Supporting the Arts in Western Massachusetts and Beyond

November 8, 2022

REVIEW: Hartford Symphony Orchestra, "Debussy & Ravel"

The Bushnell, Hartford, CT 
November 4-6, 2022 
by Michael J. Moran 

In the second weekend of its 2022-2023 “Masterworks” series, the HSO and their Music Director Carolyn Kuan explored various forms of rejuvenation through music, from the transformative power of water in Mason Bates’ “Liquid Interface,” to the translation of moonlight into Claude Debussy’s “Clair de Lune” and of dreams into his “Nocturnes,” and the career-extending gift of Maurice Ravel’s “Piano Concerto for the Left Hand” to a pianist who lost his right arm to war. 

Debussy drew inspiration for “Clair de Lune” (“Moonlight”), which opened the program, from Paul Verlaine’s poem of the same name three times, twice in settings for voice and piano, and as a movement of his 1890 “Suite Bergamasque” for solo piano. That version, orchestrated by French musician Lucien Cailliet in 1905, was luminously performed by the HSO and Kuan.    

Next came a welcome reprise of Philadelphia-born Mason Bates’ 2007 showpiece “Liquid Interface,” which Kuan first introduced to HSO audiences in April 2017. She helpfully explained its four movements, with musical illustrations from orchestra members, before recorded sounds of glaciers breaking apart opened the turbulent first movement, “Glaciers Calving.” This was followed by a gentle “Scherzo Liquido,” a dramatic “Crescent City,” contrasting the joy of New Orleans jazz with the destructive flooding of Hurricane Katrina, and a peaceful closing “On Lake Wannsee” in Berlin. The ensemble gave a colorful account of this crowd-pleasing score.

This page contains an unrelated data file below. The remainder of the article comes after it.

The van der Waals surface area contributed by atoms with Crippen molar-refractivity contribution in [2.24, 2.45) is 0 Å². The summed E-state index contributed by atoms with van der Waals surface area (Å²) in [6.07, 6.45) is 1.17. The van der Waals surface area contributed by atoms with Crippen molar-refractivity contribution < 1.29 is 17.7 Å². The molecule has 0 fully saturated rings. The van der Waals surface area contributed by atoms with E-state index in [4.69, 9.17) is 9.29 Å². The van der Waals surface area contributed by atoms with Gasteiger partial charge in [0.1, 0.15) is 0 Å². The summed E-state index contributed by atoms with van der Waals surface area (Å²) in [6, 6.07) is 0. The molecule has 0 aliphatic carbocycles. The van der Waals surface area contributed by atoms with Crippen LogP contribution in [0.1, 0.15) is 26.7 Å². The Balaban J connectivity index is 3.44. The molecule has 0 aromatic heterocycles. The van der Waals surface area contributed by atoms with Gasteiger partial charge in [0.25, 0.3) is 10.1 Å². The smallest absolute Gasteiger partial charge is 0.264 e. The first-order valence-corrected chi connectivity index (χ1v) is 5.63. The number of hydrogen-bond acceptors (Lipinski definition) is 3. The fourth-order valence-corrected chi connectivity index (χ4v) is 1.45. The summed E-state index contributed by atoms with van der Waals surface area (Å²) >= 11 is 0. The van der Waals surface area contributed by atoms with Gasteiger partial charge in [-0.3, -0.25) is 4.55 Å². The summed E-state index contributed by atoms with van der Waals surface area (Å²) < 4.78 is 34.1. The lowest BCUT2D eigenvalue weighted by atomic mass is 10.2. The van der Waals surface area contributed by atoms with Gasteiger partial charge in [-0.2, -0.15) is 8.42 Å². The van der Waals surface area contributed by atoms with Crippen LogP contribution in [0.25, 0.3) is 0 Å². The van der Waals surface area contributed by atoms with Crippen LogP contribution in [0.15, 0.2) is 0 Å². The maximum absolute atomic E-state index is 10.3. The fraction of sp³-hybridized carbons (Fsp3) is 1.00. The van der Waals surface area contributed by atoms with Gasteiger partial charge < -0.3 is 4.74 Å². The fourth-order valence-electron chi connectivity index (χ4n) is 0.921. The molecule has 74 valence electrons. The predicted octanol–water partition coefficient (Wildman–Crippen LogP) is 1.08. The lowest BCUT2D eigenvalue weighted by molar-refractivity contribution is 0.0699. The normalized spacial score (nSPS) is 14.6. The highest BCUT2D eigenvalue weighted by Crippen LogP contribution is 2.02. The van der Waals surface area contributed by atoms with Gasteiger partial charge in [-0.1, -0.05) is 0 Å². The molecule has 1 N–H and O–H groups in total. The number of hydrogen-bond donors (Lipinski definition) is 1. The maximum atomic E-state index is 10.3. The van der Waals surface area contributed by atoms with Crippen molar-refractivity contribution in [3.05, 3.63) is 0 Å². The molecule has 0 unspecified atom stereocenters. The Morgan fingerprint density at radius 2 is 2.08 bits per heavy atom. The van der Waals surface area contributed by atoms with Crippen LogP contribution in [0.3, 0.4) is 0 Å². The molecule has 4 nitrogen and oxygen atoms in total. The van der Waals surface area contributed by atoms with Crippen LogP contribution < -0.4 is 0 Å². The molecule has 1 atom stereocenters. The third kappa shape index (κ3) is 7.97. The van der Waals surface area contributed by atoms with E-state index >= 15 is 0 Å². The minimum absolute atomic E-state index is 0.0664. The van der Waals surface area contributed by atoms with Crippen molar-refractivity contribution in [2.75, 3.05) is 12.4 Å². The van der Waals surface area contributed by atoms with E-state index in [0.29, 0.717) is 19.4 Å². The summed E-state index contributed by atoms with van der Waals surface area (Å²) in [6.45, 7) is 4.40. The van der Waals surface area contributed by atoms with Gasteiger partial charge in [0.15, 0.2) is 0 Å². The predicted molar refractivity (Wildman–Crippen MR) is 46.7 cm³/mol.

Alessio Bax
In justifying her decision to present only the first two (“Clouds” and “Festivals”) of Debussy’s three Nocturnes, Kuan cited the composer’s dissatisfaction with the sound of the wordless women’s chorus in the first performance he heard of “Sirens.” She and the HSO rendered the haunting mystery of “Clouds” with delicate nuance and the sensual exuberance of “Festivals” with controlled abandon. 

The concert ended with a riveting performance by Italian-born New York-based pianist Alessio Bax of the concerto Ravel composed in 1930 for Austrian pianist Paul Wittgenstein, whose right arm was amputated after a World War I injury. Bax handily met its daunting technical challenges, from a stirring early cadenza to a jazzy middle section and an exhilarating finale; his left-handed dexterity across the keyboard looked especially vivid on the Belding’s overhead camera. Bax’s two-handed encore of a Brahms Hungarian dance transcription was even more rejuvenating.